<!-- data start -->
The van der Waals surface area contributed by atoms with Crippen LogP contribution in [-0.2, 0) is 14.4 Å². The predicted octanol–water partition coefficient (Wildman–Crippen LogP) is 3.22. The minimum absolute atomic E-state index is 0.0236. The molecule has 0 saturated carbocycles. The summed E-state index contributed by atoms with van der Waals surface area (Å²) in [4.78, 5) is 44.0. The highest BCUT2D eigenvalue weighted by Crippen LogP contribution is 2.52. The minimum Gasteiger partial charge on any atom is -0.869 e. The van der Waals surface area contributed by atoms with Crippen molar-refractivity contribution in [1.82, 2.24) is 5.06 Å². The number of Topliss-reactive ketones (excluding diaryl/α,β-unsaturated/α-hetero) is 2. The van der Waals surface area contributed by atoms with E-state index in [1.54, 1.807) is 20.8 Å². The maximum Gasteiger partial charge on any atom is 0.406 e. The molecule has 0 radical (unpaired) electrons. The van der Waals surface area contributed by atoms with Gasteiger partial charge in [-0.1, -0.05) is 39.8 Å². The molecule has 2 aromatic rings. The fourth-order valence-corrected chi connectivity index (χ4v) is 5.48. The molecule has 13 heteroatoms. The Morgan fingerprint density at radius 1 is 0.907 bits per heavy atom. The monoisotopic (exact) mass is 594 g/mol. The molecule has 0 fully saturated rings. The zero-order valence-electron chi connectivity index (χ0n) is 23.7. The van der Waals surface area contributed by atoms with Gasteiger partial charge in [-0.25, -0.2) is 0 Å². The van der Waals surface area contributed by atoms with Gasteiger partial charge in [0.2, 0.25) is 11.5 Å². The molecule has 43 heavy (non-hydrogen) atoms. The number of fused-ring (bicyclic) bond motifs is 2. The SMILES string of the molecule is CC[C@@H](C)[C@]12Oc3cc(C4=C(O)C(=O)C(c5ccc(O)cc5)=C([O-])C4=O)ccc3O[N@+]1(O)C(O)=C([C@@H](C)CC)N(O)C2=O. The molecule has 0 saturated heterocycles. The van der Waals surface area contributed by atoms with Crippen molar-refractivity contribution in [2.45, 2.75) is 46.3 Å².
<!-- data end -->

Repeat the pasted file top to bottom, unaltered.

The van der Waals surface area contributed by atoms with Crippen LogP contribution in [-0.2, 0) is 14.4 Å². The predicted octanol–water partition coefficient (Wildman–Crippen LogP) is 3.22. The minimum absolute atomic E-state index is 0.0236. The molecule has 0 saturated carbocycles. The summed E-state index contributed by atoms with van der Waals surface area (Å²) in [4.78, 5) is 44.0. The highest BCUT2D eigenvalue weighted by Crippen LogP contribution is 2.52. The minimum Gasteiger partial charge on any atom is -0.869 e. The van der Waals surface area contributed by atoms with Crippen molar-refractivity contribution in [1.82, 2.24) is 5.06 Å². The number of Topliss-reactive ketones (excluding diaryl/α,β-unsaturated/α-hetero) is 2. The van der Waals surface area contributed by atoms with E-state index in [1.54, 1.807) is 20.8 Å². The maximum Gasteiger partial charge on any atom is 0.406 e. The molecule has 0 radical (unpaired) electrons. The van der Waals surface area contributed by atoms with Gasteiger partial charge in [-0.1, -0.05) is 39.8 Å². The molecule has 2 aromatic rings. The fourth-order valence-corrected chi connectivity index (χ4v) is 5.48. The molecule has 13 heteroatoms. The Morgan fingerprint density at radius 1 is 0.907 bits per heavy atom. The monoisotopic (exact) mass is 594 g/mol. The molecule has 0 fully saturated rings. The zero-order valence-electron chi connectivity index (χ0n) is 23.7. The van der Waals surface area contributed by atoms with Gasteiger partial charge in [-0.25, -0.2) is 0 Å². The van der Waals surface area contributed by atoms with Gasteiger partial charge in [0.2, 0.25) is 11.5 Å². The molecule has 43 heavy (non-hydrogen) atoms. The number of fused-ring (bicyclic) bond motifs is 2. The SMILES string of the molecule is CC[C@@H](C)[C@]12Oc3cc(C4=C(O)C(=O)C(c5ccc(O)cc5)=C([O-])C4=O)ccc3O[N@+]1(O)C(O)=C([C@@H](C)CC)N(O)C2=O. The molecule has 0 saturated heterocycles. The van der Waals surface area contributed by atoms with Crippen molar-refractivity contribution in [2.45, 2.75) is 46.3 Å².